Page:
Cruisin’ for a Bruisin’: Oregon

Again, could have been USC, as their season feels like a toss-up, but I’ll take the other most overrated team this offseason. I love Marcus Mariota as much as the next pundit, but who in the world is he going to throw the ball to? Keanon Lowe is the only of the top four receivers returning after the injury to Bralon Addison.

Throw in the loss of left tackle Tyler Johnstone, the relative youth defensively that won’t get coached up by now-retired coordinator Nick Aliotti, and the monster schedule that gets going Week Two with a visit from Sparty, and this feels like another Duck team destined to win every preseason national title, but then come up with 10 wins and an Alamo Bowl title.

Player to Watch: Myles Jack, LB/RB(?), UCLA

The nice thing about the Pac-12 becoming maybe the best conference in college ball is all the potential stars that could light up the cosmos. USC QB Cody Kessler and WR Nelson Agholor, Washington LB Shaq Thompson, Oregon State QB Sean Mannion, Arizona State QB Taylor Kelly and RB DJ Foster, Oregon RBs Byron Marshall and Thomas Tyner, Stanford WR Ty Montgomery and LB Kevin Anderson…You catch my drift? Lots of talent, and those are technically the second-tier guys.

But let’s face it, what’s more exciting (and more fueling to Heisman hype) than a two-way player? For crying out loud, Stanford’s Owen Marecic finished 10th in voting in 2010, and he played fullback on offense! Imagine what happens if UCLA not only has one of the top edge linebackers in the nation, but then he goes back on the field on offense and scampers for a 40-yard TD?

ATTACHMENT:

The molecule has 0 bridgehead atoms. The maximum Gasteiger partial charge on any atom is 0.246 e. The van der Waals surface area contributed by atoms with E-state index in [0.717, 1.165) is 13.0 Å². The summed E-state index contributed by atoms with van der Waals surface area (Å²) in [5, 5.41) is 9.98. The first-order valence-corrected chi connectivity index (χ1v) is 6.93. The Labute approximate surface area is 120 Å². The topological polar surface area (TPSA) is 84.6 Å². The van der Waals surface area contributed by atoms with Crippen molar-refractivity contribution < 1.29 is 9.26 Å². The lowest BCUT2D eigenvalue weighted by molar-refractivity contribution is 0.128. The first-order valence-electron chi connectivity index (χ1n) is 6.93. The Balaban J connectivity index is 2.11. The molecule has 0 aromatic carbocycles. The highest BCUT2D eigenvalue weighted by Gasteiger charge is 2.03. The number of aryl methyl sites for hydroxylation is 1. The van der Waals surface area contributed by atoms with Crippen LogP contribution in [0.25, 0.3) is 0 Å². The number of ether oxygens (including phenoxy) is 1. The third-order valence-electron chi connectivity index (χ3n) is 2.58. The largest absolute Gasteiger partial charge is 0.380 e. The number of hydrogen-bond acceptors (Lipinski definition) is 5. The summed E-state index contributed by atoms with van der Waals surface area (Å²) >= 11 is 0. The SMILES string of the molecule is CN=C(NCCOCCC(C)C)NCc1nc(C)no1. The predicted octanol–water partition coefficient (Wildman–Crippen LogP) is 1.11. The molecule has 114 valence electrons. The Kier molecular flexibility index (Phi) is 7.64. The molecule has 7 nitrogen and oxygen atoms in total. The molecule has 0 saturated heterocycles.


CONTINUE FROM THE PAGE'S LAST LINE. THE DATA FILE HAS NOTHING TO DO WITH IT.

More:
This could be potentially be the greatest display of athleticism in the history of the universe, but coach Jim Mora is saying THE Jack of All Trades will play on defense only for now. C’mon Jimmy. Call us when Jordan James doesn’t work out and Brett Hundley is running too much for your taste, and we’ll direct you to the treasure chest of YouTube glory that is Myles Jack.

North Champ: Stanford

They’ve won it the last two years, and the style that got them there is not changing any time soon. Head coach David Shaw brings in one the most highly touted offensive lines in the school’s recruiting history to protect QB Kevin Hogan and the newest group of backs that will mash opponents into tiny bits. The pass rush still has big Henry Anderson, and the corner combo of Dwayne Lyons and Alex Carter will make last year’s number 10 scoring defense fearsome again. A third straight win against Oregon gets the job done.

South Champ: UCLA

I never thought my man crush on Marcus Mariota would be matched, until I saw Brett Hundley last season. The funny thing is, Hundley’s numbers actually dropped off from his redshirt freshman season. A return to form is enough to take the division for the third time in four years.

Pac-12 Champ: UCLA

Mora is building a heyday-SEC defense with Jack, Eric Kendricks, and Eddie Vanderdoes among others. There will be no shortage of bruises and cuts when the Bruins and Cardinal play in back-to-back weeks, but having the star QB in Hundley is enough.

SEC

On the Rise: Ole Miss

Fine, I’ll drink the annual “one of the Mississippi teams will make noise in the SEC West” Kool-Aid. But the Heisman hype is in the wrong part of the state. Bo Wallace is more experienced than Dak Prescott, has more returning weapons like Laquon Treadwell and Evan Engram, and has the more fearsome defense with studs like Robert Nkemdiche and Cody Prewitt.